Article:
Gamevironments (special issue) by Lisa Kienzl and Kathrin Trattner
Deadline: March 1, 2019
Although video games can be seen as a prime example of a globalized media culture, questions of nation and identity have been the subject of increasing scholarly as well as public discussion in recent years. In 2018, two games in particular sparked controversy around gaming and nationalism, though in very different ways: The USAmerican first-person-shooter, Far Cry 5, and the Czech role-playing game, Kingdom Come: Deliverance. The former caused debates by creating a dystopian vision of American ultra-nationalism and fanatic religiosity, the latter was critically discussed for consolidating narratives of national romanticism.
Yet, such debates do not only concern game content: Entanglements between nation(alism), identity and gaming can also be found on the levels of video game production as well as gamer discourse. To further explore the multilayered socio-cultural and political contexts of video games and gaming, the international peer-reviewed journal gamevironments is calling for submissions for a special issue on nation(alism), identity and video gaming. We encourage reflection on the socio-political contexts, as well as on cultural influences on different types and aspects of video games and gaming culture, including educational games, the gaming industry, esports, gaming communities, etc. We particularly invite non-Western perspectives and postcolonial approaches to questions of nation(alism), identity and video gaming, as well as the role of religion within this framework.
What are the specific relationships between national political contexts and game development? Do nation building and nationalism influence various forms of representation within video games? What is the relationship between national identity building processes and religious systems in video games? What socio-political discourses accompany such representations? (How) do national(ist) discourses influence gamers’ self-identification and in-game-choices?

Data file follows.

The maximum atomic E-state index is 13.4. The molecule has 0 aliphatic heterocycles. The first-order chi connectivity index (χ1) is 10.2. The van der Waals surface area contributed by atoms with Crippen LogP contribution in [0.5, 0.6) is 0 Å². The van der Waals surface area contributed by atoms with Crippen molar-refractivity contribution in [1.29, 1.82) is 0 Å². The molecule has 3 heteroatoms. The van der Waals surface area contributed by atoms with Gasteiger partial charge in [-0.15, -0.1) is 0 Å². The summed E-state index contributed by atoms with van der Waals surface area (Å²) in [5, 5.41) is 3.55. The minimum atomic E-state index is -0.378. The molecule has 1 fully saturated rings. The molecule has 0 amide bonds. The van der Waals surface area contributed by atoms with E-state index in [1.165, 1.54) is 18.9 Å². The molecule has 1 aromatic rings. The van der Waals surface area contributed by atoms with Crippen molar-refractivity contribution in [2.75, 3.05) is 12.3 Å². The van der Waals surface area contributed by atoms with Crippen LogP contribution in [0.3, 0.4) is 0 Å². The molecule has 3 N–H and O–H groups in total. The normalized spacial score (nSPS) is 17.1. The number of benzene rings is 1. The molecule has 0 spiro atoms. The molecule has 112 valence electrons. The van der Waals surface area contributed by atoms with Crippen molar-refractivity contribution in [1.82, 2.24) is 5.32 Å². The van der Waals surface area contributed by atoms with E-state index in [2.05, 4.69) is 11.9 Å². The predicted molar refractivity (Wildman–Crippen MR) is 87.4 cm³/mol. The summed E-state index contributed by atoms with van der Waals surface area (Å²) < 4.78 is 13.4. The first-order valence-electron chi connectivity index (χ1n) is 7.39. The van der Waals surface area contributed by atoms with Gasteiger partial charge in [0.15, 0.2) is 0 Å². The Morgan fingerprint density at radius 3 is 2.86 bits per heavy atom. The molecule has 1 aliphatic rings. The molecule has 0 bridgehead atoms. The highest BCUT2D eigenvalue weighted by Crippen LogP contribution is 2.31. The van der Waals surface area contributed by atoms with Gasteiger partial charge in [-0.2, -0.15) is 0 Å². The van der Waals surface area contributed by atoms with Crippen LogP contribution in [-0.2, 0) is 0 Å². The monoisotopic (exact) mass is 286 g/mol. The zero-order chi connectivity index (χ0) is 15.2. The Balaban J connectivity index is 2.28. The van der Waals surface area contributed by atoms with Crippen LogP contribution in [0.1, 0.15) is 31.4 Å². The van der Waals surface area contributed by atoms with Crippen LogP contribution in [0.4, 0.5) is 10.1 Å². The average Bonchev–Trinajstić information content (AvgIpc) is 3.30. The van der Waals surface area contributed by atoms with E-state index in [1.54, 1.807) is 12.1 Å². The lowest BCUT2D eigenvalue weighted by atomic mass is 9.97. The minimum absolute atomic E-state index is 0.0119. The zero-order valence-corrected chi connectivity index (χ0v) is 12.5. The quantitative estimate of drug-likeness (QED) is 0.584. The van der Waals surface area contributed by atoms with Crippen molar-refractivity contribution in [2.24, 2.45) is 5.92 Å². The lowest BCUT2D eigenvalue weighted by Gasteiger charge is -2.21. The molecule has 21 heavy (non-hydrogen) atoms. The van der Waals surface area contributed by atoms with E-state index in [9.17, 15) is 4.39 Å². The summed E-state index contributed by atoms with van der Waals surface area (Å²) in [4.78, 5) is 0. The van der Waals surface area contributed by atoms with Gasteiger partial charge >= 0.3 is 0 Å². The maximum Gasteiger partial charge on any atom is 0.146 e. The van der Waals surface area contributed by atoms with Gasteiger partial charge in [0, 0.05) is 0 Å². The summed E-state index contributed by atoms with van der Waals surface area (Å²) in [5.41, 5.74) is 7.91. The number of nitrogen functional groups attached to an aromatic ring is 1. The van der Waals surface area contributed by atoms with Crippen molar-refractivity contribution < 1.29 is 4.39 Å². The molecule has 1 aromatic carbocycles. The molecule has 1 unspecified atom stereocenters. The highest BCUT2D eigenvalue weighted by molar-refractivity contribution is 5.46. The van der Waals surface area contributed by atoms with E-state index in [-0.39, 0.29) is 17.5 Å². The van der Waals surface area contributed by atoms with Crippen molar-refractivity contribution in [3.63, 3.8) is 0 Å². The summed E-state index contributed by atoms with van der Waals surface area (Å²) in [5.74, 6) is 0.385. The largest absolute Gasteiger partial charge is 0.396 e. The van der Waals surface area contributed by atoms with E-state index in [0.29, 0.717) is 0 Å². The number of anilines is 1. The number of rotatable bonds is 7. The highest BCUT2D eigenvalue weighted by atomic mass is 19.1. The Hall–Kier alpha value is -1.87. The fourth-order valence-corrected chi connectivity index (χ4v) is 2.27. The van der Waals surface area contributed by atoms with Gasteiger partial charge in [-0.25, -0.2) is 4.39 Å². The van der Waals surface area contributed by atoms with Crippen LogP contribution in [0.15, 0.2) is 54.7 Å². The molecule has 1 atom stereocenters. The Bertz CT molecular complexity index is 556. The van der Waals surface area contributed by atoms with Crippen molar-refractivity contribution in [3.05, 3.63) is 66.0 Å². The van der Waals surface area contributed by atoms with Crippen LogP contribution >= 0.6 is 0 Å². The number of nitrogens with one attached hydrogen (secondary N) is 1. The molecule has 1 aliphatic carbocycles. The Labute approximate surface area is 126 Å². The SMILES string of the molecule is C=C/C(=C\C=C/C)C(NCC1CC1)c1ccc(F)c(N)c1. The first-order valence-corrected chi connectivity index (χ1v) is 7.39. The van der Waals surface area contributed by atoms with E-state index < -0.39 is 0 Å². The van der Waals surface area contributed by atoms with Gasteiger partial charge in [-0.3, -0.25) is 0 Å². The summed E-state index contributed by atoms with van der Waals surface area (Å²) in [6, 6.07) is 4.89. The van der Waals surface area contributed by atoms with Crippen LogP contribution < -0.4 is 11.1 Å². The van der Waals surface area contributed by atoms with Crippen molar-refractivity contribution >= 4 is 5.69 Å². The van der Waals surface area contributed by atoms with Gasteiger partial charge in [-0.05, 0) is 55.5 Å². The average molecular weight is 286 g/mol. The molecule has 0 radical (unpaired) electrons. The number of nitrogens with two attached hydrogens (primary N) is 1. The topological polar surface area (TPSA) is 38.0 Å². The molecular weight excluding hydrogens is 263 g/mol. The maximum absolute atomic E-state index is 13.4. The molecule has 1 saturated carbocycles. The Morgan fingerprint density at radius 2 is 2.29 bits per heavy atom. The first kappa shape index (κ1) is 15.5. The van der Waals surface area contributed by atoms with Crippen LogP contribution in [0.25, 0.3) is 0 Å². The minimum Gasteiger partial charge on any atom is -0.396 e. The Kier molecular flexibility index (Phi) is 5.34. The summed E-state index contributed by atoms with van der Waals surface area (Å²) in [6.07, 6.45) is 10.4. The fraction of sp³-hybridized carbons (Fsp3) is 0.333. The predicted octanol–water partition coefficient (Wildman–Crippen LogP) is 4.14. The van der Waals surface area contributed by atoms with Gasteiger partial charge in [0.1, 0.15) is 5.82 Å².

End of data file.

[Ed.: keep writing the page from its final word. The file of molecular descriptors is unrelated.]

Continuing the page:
In this issue, we want to approach these and other questions on the levels of video game production, in-game-representation, as well as negotiations through gamers.
Topics for further investigation may include, but are not limited to, nation(alism), identity and gaming, in the specific contexts of / regarding:
Submit a title and 300-word abstract to Lisa Kienzl (email@example.com) and Kathrin Trattner (firstname.lastname@example.org) by 01.03.2019.
Possible formats for submission include:
a) regular academic articles
c) research reports
d) book reviews
e) game reviews
All articles submitted will be subject to double-blind peer-review.
For more on submission formats and guidelines see:
University of Liverpool (UK)
Deadline: February 8, 2019
The Department of Communication and Media is seeking to appoint a 1.0FTE Post-Doctoral Research Associate to work on the Nuffield Foundation Funded Project “Me and my big data: developing citizens’ data literacies” led by Professor Simeon Yates. This project seeks to understand the levels of and variations in UK citizens data literacy, and to develop policy and educational materials to support improving this.
This project will examine and address these issues in four broad ways:
This project forms part of a wider set of research on the social impacts of digital media including issues of digital inclusion and digital culture. This may include working with external organisations such as the government Department for Digital, Culture, Media and Sport, the GoodThings charity and Liverpool city region Mayor’s Office.